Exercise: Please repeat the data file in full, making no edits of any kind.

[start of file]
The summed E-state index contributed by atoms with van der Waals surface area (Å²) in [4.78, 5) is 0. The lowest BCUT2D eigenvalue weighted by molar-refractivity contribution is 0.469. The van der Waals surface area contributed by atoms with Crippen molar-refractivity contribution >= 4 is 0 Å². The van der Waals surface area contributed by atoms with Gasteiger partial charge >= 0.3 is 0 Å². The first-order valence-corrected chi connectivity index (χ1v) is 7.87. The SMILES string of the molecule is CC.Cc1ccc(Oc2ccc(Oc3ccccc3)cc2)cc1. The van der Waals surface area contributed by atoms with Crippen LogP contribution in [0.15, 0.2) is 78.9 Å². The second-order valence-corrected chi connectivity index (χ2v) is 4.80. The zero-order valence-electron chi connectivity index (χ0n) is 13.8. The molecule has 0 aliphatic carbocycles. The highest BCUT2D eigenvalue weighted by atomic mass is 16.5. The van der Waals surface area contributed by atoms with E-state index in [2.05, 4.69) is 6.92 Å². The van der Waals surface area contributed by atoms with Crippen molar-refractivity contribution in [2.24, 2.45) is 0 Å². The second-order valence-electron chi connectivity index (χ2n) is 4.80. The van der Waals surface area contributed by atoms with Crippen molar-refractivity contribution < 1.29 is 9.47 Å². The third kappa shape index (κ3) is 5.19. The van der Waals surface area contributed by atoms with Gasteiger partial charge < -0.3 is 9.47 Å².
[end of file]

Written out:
The summed E-state index contributed by atoms with van der Waals surface area (Å²) in [4.78, 5) is 0. The lowest BCUT2D eigenvalue weighted by molar-refractivity contribution is 0.469. The van der Waals surface area contributed by atoms with Crippen molar-refractivity contribution >= 4 is 0 Å². The van der Waals surface area contributed by atoms with Gasteiger partial charge >= 0.3 is 0 Å². The first-order valence-corrected chi connectivity index (χ1v) is 7.87. The SMILES string of the molecule is CC.Cc1ccc(Oc2ccc(Oc3ccccc3)cc2)cc1. The van der Waals surface area contributed by atoms with Crippen LogP contribution in [0.15, 0.2) is 78.9 Å². The second-order valence-corrected chi connectivity index (χ2v) is 4.80. The zero-order valence-electron chi connectivity index (χ0n) is 13.8. The molecule has 0 aliphatic carbocycles. The highest BCUT2D eigenvalue weighted by atomic mass is 16.5. The van der Waals surface area contributed by atoms with E-state index in [2.05, 4.69) is 6.92 Å². The van der Waals surface area contributed by atoms with Crippen molar-refractivity contribution in [2.24, 2.45) is 0 Å². The second-order valence-electron chi connectivity index (χ2n) is 4.80. The van der Waals surface area contributed by atoms with Crippen molar-refractivity contribution < 1.29 is 9.47 Å². The third kappa shape index (κ3) is 5.19. The van der Waals surface area contributed by atoms with Gasteiger partial charge < -0.3 is 9.47 Å².